"An agnostic is an atheist," Silverman insisted. "If you don't have a belief in God, you're an atheist. It doesn't matter what you call yourself. It doesn't matter whether they like it or not, they're atheists."
Similarly, Silverman wants the atheist category to include people who are listed as "secular unaffiliated" in the Pew study.
We disagree with Silverman’s reasoning.
The agnostics we know call themselves that because they don't want to be lumped into one group or another when it goes to the question of the existence of God.
And the Pew report defines the "secular unaffiliated" as people who say that religion is not important in their lives. That doesn't automatically mean they don't believe in a god, so we don’t think they should be lumped into the atheist category either.
Other questions in the survey, however, complicate matters somewhat.
When the American Religious survey asked people what they thought of the existence of God, 2.3 percent said "There is no such thing."
If you agree to add in the 4.3 percent who say, "There is no way to know," the ratio rises to 6.6 percent.
When Pew asked a broader question -- "Do you believe in God or a universal spirit?" -- 5 percent said "No."
Barry Kosmin of Trinity College in Connecticut and coauthor of the ARIS said there's an interesting distinction between people who say they are atheists and those who really don't believe in God.
"There's a difference between belonging and belief," he said. "A truck driver may say God doesn't exist, but he's unlikely to give you Greek names like agnostic or atheist. That's why you see different numbers."
"You're dealing here with a Jell-o. You see everything from 1 percent to 10 percent because a lot of them fall into the 'None' category and terms like secular, atheist, non-religious, areligious are used interchangeably," said Kosmin. "In terms of atheists who have come out, [Silverman] is wrong. In terms of the number of people who have that belief, if you ask them, he's correct."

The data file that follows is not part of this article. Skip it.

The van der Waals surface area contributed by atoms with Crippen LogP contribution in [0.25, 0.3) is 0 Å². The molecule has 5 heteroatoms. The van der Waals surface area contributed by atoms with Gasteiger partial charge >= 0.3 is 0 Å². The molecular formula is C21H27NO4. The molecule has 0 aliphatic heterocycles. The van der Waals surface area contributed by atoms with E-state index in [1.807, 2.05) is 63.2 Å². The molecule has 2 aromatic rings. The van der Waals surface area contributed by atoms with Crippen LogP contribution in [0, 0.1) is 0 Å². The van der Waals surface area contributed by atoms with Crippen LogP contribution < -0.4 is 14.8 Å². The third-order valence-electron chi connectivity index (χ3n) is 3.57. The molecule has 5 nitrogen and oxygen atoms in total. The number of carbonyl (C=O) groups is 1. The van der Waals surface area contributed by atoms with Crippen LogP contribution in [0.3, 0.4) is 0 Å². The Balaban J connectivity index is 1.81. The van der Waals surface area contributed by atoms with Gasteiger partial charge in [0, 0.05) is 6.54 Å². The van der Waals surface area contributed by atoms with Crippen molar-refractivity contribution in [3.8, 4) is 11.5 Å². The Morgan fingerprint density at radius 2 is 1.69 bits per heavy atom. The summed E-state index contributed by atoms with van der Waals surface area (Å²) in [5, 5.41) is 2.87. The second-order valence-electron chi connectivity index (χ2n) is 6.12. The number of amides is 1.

Atheist David Silverman claimed that "There are more atheists in the country right now than Jews, Muslims, Hindus and Buddhists combined and doubled."
He wants to include not only people who define themselves as atheists, but others, such as agnostics, who have serious doubts about the existence of God.
But just as atheists don't want someone else's religious beliefs and practices foisted upon them, we believe that those who doubt the existence of a supreme power shouldn’t be lumped into the "atheist" category.
If Silverman had claimed that the number of Americans who don't believe in God is larger than the number of Jews, Muslims, Hindus and Buddhists in the U.S., he’d be on more solid ground.
But he didn’t. Instead, he said you could double the number of people in those religions and atheists would still outnumber them. The only way to achieve that number is to include people who may not desire -- or deserve -- to be in that category, so we rate his statement False.
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Update: The original version of this item omitted the first name of Jessica Ahlquist, who sued the Cranston, R.I. School Committee to remove a prayer banner from Cranston High School West.